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Addabbo helps to bring flag back to historic clock tower on Atlantic Avenue in Ozone Park

Oct. 18, 2023 By Anthony Medina

Queens residents who recall when the American flag waved high above the iconic clock tower on Atlantic Avenue in Ozone Park can now see the flag at high mast once more thanks to the initiative of Senator Joseph P. Addabbo Jr.

The clock tower, known currently as the MediSys Clocktower, located at 92-10 Atlantic Ave. in Ozone Park, recently received much-needed repairs to the flag pole — allowing for the flag to fly high at the top of the mast.

Only steps away from the high-traffic retail locations at Clocktower Plaza, including the Stop & Shop, Gamestop and seasonal House of Holiday store, the Clocktower at MediSys, Jamaica Hospital’s annex, is rooted in Queens history.

The remnant of the once-vast Lalance & Grosjean Manufacturing Co., a Woodhaven-based factory dating back to the early 1860s, is the clock tower. Photo by Anthony Medina

At the site of the once robust Lalance & Grosjean Manufacturing Co. — a factory based in what was regarded as Woodhaven in the early 1860s — the clocktower is all that remained when the factories were torn down, according to historical information from the Woodhaven Historic and Cultural Society.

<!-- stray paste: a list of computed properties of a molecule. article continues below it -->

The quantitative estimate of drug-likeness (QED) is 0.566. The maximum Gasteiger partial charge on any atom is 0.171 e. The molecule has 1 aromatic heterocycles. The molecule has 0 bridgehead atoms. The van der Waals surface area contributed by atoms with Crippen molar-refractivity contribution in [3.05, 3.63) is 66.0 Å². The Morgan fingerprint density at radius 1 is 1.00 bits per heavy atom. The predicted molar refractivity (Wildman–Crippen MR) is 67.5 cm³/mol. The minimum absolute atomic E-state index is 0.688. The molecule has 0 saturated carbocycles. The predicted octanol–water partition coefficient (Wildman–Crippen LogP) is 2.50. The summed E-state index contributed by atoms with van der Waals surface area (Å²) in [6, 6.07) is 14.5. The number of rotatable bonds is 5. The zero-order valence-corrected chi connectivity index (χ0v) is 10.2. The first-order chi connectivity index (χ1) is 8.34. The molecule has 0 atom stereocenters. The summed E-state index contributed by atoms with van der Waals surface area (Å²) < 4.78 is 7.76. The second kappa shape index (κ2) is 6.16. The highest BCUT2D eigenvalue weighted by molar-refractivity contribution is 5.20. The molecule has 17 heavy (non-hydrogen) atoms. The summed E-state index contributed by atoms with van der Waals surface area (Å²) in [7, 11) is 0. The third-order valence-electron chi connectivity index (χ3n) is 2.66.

Addabbo began donating flags to the site in 2019 and worked with FDNY Foundation Executive Director Jean O’Shea and Jamaica Hospital Manager Patrick Rudden to facilitate the repairs.

“The FDNY and the FDNY Foundation thank Senator Addabbo and his remarkable staff for their continued support and the ongoing efforts to never forget the sacrifices made by our first responders,” O’Shea said.

A 3/8” rope, stainless steel clips, a new pulley, a gold ball and a pole top adapter were installed as part of the repairs, according to information shared by Addabbo’s office.

“I am proud to have led the effort to bring individuals together in order to restore the flag atop the Clocktower-MediSys building,” Addabbo said. “This flag represents the valor and sacrifice of our brave men and women who served in the Vietnam War. It is a symbol of our gratitude and remembrance. I would like to thank the FDNY Foundation, Susan Wipper, Patrick Rudden and all the community residents and leaders who came together to make this restoration possible. Let us never forget the sacrifices made by our first responders and veterans, honoring them by keeping our flag flying high.”

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